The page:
The press release from St. Vincent College says that "[t]he Honorable Richard Perle" will speak at the Duquesne Club on "Terrorism and Democracy." It provides a partial list of Perle's many titles both in and out of government. But curiously, it omits what many regard as the D.C. think-tank fellow's most notable achievement: getting the United States to invade a country that posed no threat.
Indeed, the former assistant secretary of defense -- known in the Beltway during the Reagan administration as "the Prince of Darkness" for his opposition to arms-control deals -- spent much of the 1990s making the case for toppling Saddam Hussein, partly to boost the geopolitical cause of Israel, a country with whose hard-liners Perle has long aligned. Perle chaired the influential Defense Policy Board, a quasi-official body composed of former government officials, retired military officers and academics that advises the Pentagon. He also served as a foreign-policy adviser to George W. Bush's first presidential campaign. In the wake of the Sept. 11 terrorist attacks Perle was widely viewed as the leading voice not only for overthrowing Saddam but also for using preemptive military action to oppose terrorism.
It was a role the longtime associate of Donald Rumsfeld and Paul Wolfowitz played on op-ed pages and political talk shows. In 2002, Perle -- who like many powerful neoconservative hawks has never served in the military -- "urged Bush to dismiss 'the unsolicited advice of retired generals' when contemplating war with Iraq," according to Salon magazine. Perle also compared anti-Saddam forces within Iraq to the military rations known as Meals Ready-to-Eat: "The Iraqi opposition is kind of like an MRE," he told U.S. News & World Report. "The ingredients are there and you just have to add water, in this case U.S. support." Perle once estimated that as few as 40,000 U.S. ground troops were needed to take the country of 20 million-plus. (There are currently about 150,000 U.S. troops in Iraq.) Meanwhile, in the months prior to the 2003 U.S. invasion, Perle was embroiled in conflict-of-interest scandals including one involving Trireme Partners LP, a venture-capital firm that invests in homeland-security- and defense-related goods and services. Perle served as a Trireme managing partner even while continuing to work with the Defense Policy Board.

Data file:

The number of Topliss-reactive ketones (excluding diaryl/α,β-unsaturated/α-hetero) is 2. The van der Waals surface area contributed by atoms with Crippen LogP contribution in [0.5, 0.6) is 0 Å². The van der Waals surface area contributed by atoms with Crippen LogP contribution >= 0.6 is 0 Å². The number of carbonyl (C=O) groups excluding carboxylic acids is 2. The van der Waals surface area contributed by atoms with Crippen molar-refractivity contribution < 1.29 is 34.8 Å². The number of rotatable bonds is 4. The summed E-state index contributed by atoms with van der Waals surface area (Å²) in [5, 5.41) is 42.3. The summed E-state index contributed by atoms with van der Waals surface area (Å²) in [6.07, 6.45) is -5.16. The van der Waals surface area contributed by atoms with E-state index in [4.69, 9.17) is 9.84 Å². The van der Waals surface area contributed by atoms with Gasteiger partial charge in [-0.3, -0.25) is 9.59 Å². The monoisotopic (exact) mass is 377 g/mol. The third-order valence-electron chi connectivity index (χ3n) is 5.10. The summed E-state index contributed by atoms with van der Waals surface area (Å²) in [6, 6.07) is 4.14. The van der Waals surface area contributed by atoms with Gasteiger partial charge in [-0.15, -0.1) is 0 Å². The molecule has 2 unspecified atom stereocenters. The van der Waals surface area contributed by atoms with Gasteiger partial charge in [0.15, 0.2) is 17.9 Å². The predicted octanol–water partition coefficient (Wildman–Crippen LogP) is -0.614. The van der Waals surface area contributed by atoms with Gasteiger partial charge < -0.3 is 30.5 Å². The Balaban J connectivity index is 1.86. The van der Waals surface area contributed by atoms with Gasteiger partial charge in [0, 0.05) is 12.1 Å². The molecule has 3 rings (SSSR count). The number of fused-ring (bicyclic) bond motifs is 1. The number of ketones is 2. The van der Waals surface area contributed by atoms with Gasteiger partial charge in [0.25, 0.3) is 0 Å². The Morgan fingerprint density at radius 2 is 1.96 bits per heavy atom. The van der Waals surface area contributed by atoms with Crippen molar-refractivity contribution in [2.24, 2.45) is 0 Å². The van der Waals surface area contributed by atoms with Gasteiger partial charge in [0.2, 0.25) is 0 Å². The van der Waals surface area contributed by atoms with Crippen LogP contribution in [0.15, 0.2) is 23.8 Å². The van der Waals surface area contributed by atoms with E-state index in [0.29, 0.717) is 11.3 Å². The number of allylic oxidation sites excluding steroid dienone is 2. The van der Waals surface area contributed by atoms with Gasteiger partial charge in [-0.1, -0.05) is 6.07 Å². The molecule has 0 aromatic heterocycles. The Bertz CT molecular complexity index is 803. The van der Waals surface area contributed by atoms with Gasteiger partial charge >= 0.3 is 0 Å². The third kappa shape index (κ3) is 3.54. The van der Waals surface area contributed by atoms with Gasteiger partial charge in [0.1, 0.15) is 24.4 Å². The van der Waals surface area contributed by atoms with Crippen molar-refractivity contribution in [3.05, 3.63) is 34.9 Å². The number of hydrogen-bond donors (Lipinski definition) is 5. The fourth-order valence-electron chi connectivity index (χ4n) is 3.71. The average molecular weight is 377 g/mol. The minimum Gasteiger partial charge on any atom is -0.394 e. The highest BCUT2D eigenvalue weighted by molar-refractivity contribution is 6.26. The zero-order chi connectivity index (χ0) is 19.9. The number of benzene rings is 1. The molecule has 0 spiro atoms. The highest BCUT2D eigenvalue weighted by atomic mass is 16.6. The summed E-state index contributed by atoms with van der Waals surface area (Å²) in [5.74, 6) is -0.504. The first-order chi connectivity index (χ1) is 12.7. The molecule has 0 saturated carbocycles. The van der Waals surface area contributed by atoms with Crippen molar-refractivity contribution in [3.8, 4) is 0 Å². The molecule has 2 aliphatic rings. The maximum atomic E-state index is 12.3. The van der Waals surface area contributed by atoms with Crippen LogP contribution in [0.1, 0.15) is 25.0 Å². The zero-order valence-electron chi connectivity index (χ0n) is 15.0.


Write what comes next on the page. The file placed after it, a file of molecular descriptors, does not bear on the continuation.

Perle's lunch lecture here at Downtown's historic hangout for Pittsburgh's monied elite was booked by St. Vincent political science professor Bradley C.S. Watson. It's part of a series sponsored by the school's Center for Economic and Policy Education. "I thought it would be good to get someone who has that kind of experience but who isn't in government and who can speak freely," says Watson.
Perle left the DPB in February 2004. Three months later he described U.S. policy in occupied Iraq as a failure, and called the occupation itself "a grave error." Perle, today a fellow at the right-wing American Enterprise Institute, told BBC radio that Iraq should have been turned back to Iraqis "more or less immediately" after the invasion. But Watson said he's "not concerned" that Perle's credibility might have suffered when much of his war rationale -- including Iraq's possession of weapons of mass destruction -- proved illusory. "My guess is he will still be a vigorous supporter of the war in Iraq and the democratic changes that are happening in Iraq."
For some, however, "the honorable" isn't a descriptor they'd use for Perle. "The Duquesne Club is probably the only place he belongs in this city," says Tim Vining, executive director of the Thomas Merton Center, a peace and social-justice group. "The people who go to the Duquesne Club are the only ones who have been for this war," Vining adds. "But those who've borne the brunt of the war could never afford to go to the Duquesne Club."
Thursday, May 26, Duquesne Club, Downtown. $50 (lunch included). Seating is limited. Info: 724-537-4597.